I thoroughly enjoyed this cup. It has a real depth of flavour, and it’s almost completely unique amongst the bagged breakfast teas I’ve tried in my time. I’d happily drink this one again – I actually think it might be replacing my normal breakfast tea for a while. It’s just too delicious to pass up!

Rington’s Kenyan Gold Tea from Rington’s Premium English Teas

kenyanRingtonsTea Information:

Leaf Type:  Black,

Where to Buy: Rington’s Tea

Tea Description:

Kenyan Gold is a luxury, top quality tea. Bright, golden with a full, refreshing flavour. From our “Extra Fresh” family of wholesale teas. This includes two cup Kenyan Gold tea bags that are flavour locked for freshness and shipped from the US.

Learn more about this tea here.

Taster’s Review:

It is always nice to have a steadfast bagged tea to grab quickly as I am trying to join the rat race on time in the morning.  I am NOT naturally a morning person. The irony is that I start my commute at 6am.  Bagged tea is my friend on those mornings when the snooze button was just too tempting…like this morning.  Fortunately, Ringtons Kenyan Gold was there for the rescue!

Kenyan Gold is a lovely amber gold in the cup.  The smell of the liquid is of lightly toasted biscuit and malt, which are my favorite notes in tea…so I was pleased that the smell translated wonderfully into the taste in the cup!

There is a slight astringency that touches the back of the tongue and adds to the “brightness” of this tea, but not so much that it leaves the tongue feeling dry.  This tea accepted a touch of milk graciously and and deliciously as well.  I steeped this for 3 minutes and it was “Goldilocks” strength….not TO strong and not TO weak.  Just right for the tea drinker who likes a cuppa as a boost to their day, but not enough to knock their socks off.  Ringtons Kenyan Gold is a bright and pleasant way to start your day, and I’m glad I did!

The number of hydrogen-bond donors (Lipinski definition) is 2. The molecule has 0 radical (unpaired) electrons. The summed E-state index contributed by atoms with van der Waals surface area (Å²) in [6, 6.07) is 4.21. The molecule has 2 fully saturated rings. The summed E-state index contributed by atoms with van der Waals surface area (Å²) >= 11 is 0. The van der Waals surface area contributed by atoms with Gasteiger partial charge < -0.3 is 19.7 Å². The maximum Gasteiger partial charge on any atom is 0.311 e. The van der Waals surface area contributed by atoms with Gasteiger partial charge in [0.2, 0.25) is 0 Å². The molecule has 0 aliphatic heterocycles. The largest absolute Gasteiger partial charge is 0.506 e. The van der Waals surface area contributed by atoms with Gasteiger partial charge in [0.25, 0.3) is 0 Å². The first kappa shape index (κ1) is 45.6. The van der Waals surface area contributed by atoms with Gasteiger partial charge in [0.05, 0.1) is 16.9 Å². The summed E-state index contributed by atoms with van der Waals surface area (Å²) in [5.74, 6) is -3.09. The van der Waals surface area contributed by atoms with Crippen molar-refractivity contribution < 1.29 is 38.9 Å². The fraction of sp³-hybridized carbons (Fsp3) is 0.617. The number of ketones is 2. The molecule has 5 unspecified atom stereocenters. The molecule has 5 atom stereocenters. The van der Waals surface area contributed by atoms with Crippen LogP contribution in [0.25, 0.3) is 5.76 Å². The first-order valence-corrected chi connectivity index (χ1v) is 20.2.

Kenyan Chai from 52Teas

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Kenyan-Chai

Tea Information:

Leaf Type:  Black

Where to Buy:  52Teas

Tea Description:

We had some rich GFOP Kenyan black tea which I thought would be great for a chai blend, but I wanted to combine the Kenyan tea with spices that are more specific to Kenya . . . the Ras el Hanout that I used for this chai listed the ingredients as:

Tumeric, ginger, cinnamon, fennel, anise seed, cardamom, galangal, anise star, cayenne pepper, garlic, nigella, paprika, rosebuds, salt, ajwan seeds, lavender blossoms, mace and other spices.”

Whatever is in it, it is very fragrant, and it makes a lovely and interesting chai that is at once familiar and still just different enough to make it unique. You’re going to want to get your hands on some of this tea. I’m really looking forward to hearing what you guys think about it.

Learn more about this tea here.

Learn more about 52Teas’ subscriptions here.

Taster’s Review:

This is different.  And as I’ve said before, different is good and that definitely applies in the case of this Kenyan Chai from 52Teas.

I could smell the spices as soon as I opened the pouch.  The aroma here is different from the typical chai – I’m not smelling a strong ginger note like I would probably notice in a Masala chai blend.  I am picking up on a hint of cinnamon, but mostly what I’m smelling is tumeric.  Subtle notes of anise.  Some floral notes.  But mostly, tumeric.

The overall fragrance reminds me a bit of what I’d smell if I walked into an Indian restaurant, actually.  Or perhaps a restaurant that offers Middle Eastern Cuisine.

Which is in itself interesting since I’d probably be more likely to get a more familiar Masala chai tea blend at the Indian restaurant than I would get something like this Kenyan Chai.  Although at our local African Restaurant, they serve “chai” which is also the more familiar Masala blend type chai.  Incidentally, they also serve Middle Eastern cuisine at that restaurant.